This week, all eyes have been turned to the U.S. Supreme Court, which has already rendered key rulings on privacy and lawful protest, and will soon decide whether Hobby Lobby must comply with the Obama administration’s contraception mandate. But at the same time, another Supreme Court of sorts has been releasing landmarks rulings of its own–the Beth Din of America. The national religious tribunal run by the Rabbinical Council of America, the largest American association of Modern Orthodox rabbis, has just published six of its decisions from recent years, in an effort to demystify the court and advance its transparency.

Based in New York, the Beth Din of America adjudicates everything from religious divorce to commercial arbitration for Jews who voluntarily accept its authority. Like the Supreme Court, it is staffed by elite legal professionals trained in places like Yale Law School. Unlike the Supreme Court, it is also staffed by top Talmudists and Jewish legal experts. The resulting rulings resemble contemporary court opinions, except the only parties are typically Jews and the law applied is Jewish law. Thus, one of the court’s newly released rulings grapples with whether a Jewish Passover resort is required to refund patrons after it served them food acquired on the holiday itself, potentially violating religious law. Another deals with a dispute over the sale of a kosher pizza store.

Traditionally, the court’s rulings in its cases have been kept confidential and released only to the litigants themselves. But this has led to concerns of credibility and sometimes a crisis of public confidence. “Historically, litigants have thought about coming to Beis Din and weren’t really sure, because it’s kind of a closed system,” explained Beth Din director Rabbi Shlomo Weissmann. “You don’t know what to expect, and you don’t know what you’re going to find.” So, to combat this perception problem, the Beth Din has begun releasing its rulings, after obtaining the consent of the original parties involved, and altering sensitive information like names and dates to protect the litigants. The first two decisions were published in 2012, with six more released this week and more to come.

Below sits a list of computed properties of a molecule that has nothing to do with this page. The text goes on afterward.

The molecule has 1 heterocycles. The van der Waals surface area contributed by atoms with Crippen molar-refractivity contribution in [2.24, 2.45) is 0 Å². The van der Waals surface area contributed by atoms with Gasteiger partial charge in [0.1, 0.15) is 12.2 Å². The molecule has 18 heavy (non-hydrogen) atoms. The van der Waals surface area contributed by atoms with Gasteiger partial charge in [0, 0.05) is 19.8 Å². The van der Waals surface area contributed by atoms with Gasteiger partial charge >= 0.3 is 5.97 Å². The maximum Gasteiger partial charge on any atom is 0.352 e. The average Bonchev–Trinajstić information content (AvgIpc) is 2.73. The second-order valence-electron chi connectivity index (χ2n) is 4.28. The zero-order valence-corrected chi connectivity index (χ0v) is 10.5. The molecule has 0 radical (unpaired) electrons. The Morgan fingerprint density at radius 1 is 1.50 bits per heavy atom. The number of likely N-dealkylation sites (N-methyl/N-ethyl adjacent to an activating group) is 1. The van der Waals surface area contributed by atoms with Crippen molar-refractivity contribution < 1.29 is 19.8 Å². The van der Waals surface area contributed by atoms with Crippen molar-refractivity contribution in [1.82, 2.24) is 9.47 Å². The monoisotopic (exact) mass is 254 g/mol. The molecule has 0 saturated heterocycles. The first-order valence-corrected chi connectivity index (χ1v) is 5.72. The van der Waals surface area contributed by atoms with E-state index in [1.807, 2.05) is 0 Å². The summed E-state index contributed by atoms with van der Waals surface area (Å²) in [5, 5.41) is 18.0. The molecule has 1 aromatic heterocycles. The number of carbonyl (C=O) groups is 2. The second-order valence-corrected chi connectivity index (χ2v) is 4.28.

The court hopes that this move will make it a more attractive venue for religious disputants seeking to settle their differences in accordance with Jewish law. “Litigants and their lawyers can now turn to what’s essentially becoming a library of precedent, so they know what to expect and what’s going to happen,” Weissmann said. “The hope is that this will allow people to familiarize themselves with the system, to get comfortable with the Beth Din of America as a forum where disputes are resolved competently and fairly–where there’s an even playing field, and where the decisions that we issue are rational decisions.”

Read the rulings, originally published in the latest issue of The Journal of the Beth Din of America, here.